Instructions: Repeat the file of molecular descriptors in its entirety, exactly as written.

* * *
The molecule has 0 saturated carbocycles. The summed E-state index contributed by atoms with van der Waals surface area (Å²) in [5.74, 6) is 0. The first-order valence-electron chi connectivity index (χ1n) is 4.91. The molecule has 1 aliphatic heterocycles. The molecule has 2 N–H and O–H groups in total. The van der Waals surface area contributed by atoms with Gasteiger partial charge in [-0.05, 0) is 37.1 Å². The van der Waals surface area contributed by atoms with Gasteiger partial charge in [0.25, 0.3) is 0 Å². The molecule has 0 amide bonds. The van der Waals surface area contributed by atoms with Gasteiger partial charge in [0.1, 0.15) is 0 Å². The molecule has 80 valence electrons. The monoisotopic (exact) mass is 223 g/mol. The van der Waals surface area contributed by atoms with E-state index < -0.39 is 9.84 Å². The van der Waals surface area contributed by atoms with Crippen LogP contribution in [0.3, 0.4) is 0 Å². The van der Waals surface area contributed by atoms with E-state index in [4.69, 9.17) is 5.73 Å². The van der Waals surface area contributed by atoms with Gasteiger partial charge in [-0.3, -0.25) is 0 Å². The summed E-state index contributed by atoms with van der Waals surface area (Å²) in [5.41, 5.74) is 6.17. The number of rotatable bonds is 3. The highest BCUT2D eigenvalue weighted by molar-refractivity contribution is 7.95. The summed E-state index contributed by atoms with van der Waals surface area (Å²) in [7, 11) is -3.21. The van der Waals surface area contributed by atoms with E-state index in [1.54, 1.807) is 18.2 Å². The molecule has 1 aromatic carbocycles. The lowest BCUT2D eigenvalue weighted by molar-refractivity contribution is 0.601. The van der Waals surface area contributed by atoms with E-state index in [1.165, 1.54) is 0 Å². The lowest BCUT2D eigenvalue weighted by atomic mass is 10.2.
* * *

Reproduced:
The molecule has 0 saturated carbocycles. The summed E-state index contributed by atoms with van der Waals surface area (Å²) in [5.74, 6) is 0. The first-order valence-electron chi connectivity index (χ1n) is 4.91. The molecule has 1 aliphatic heterocycles. The molecule has 2 N–H and O–H groups in total. The van der Waals surface area contributed by atoms with Gasteiger partial charge in [-0.05, 0) is 37.1 Å². The van der Waals surface area contributed by atoms with Gasteiger partial charge in [0.25, 0.3) is 0 Å². The molecule has 0 amide bonds. The van der Waals surface area contributed by atoms with Gasteiger partial charge in [0.1, 0.15) is 0 Å². The molecule has 80 valence electrons. The monoisotopic (exact) mass is 223 g/mol. The van der Waals surface area contributed by atoms with E-state index < -0.39 is 9.84 Å². The van der Waals surface area contributed by atoms with Crippen LogP contribution in [0.3, 0.4) is 0 Å². The van der Waals surface area contributed by atoms with E-state index in [4.69, 9.17) is 5.73 Å². The van der Waals surface area contributed by atoms with Gasteiger partial charge in [-0.3, -0.25) is 0 Å². The summed E-state index contributed by atoms with van der Waals surface area (Å²) in [5.41, 5.74) is 6.17. The number of rotatable bonds is 3. The highest BCUT2D eigenvalue weighted by molar-refractivity contribution is 7.95. The summed E-state index contributed by atoms with van der Waals surface area (Å²) in [7, 11) is -3.21. The van der Waals surface area contributed by atoms with E-state index in [1.54, 1.807) is 18.2 Å². The molecule has 1 aromatic carbocycles. The lowest BCUT2D eigenvalue weighted by molar-refractivity contribution is 0.601. The van der Waals surface area contributed by atoms with E-state index in [1.165, 1.54) is 0 Å². The lowest BCUT2D eigenvalue weighted by atomic mass is 10.2.